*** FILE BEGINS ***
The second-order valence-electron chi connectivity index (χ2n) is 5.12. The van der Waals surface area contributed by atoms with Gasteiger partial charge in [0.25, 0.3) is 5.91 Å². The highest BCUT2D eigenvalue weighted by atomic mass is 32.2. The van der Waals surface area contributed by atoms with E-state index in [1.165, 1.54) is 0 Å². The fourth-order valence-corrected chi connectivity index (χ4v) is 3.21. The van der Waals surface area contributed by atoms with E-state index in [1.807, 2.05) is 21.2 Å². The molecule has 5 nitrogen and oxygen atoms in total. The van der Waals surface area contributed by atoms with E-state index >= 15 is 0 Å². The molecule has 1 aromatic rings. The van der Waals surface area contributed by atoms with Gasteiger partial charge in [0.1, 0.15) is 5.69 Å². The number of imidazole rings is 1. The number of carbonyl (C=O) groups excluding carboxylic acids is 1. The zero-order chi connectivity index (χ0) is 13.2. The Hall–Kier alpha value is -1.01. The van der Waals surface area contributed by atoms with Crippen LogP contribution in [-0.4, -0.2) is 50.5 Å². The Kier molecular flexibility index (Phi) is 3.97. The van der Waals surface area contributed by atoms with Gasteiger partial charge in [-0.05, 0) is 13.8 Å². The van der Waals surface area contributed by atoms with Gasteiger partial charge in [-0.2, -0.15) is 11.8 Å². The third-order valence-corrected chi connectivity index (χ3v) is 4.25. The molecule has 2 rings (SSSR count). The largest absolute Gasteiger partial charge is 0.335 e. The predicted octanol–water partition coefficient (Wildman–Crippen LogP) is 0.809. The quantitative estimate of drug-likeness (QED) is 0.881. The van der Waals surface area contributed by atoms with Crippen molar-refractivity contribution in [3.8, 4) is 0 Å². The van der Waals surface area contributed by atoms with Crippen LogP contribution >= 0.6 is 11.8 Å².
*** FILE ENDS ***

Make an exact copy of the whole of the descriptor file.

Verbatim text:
The second-order valence-electron chi connectivity index (χ2n) is 5.12. The van der Waals surface area contributed by atoms with Gasteiger partial charge in [0.25, 0.3) is 5.91 Å². The highest BCUT2D eigenvalue weighted by atomic mass is 32.2. The van der Waals surface area contributed by atoms with E-state index in [1.165, 1.54) is 0 Å². The fourth-order valence-corrected chi connectivity index (χ4v) is 3.21. The van der Waals surface area contributed by atoms with E-state index in [1.807, 2.05) is 21.2 Å². The molecule has 5 nitrogen and oxygen atoms in total. The van der Waals surface area contributed by atoms with E-state index >= 15 is 0 Å². The molecule has 1 aromatic rings. The van der Waals surface area contributed by atoms with Gasteiger partial charge in [0.1, 0.15) is 5.69 Å². The number of imidazole rings is 1. The number of carbonyl (C=O) groups excluding carboxylic acids is 1. The zero-order chi connectivity index (χ0) is 13.2. The Hall–Kier alpha value is -1.01. The van der Waals surface area contributed by atoms with Crippen LogP contribution in [-0.4, -0.2) is 50.5 Å². The Kier molecular flexibility index (Phi) is 3.97. The van der Waals surface area contributed by atoms with Gasteiger partial charge in [-0.05, 0) is 13.8 Å². The van der Waals surface area contributed by atoms with Gasteiger partial charge in [-0.2, -0.15) is 11.8 Å². The third-order valence-corrected chi connectivity index (χ3v) is 4.25. The molecule has 2 rings (SSSR count). The largest absolute Gasteiger partial charge is 0.335 e. The predicted octanol–water partition coefficient (Wildman–Crippen LogP) is 0.809. The quantitative estimate of drug-likeness (QED) is 0.881. The van der Waals surface area contributed by atoms with Crippen molar-refractivity contribution in [3.8, 4) is 0 Å². The van der Waals surface area contributed by atoms with Crippen LogP contribution >= 0.6 is 11.8 Å².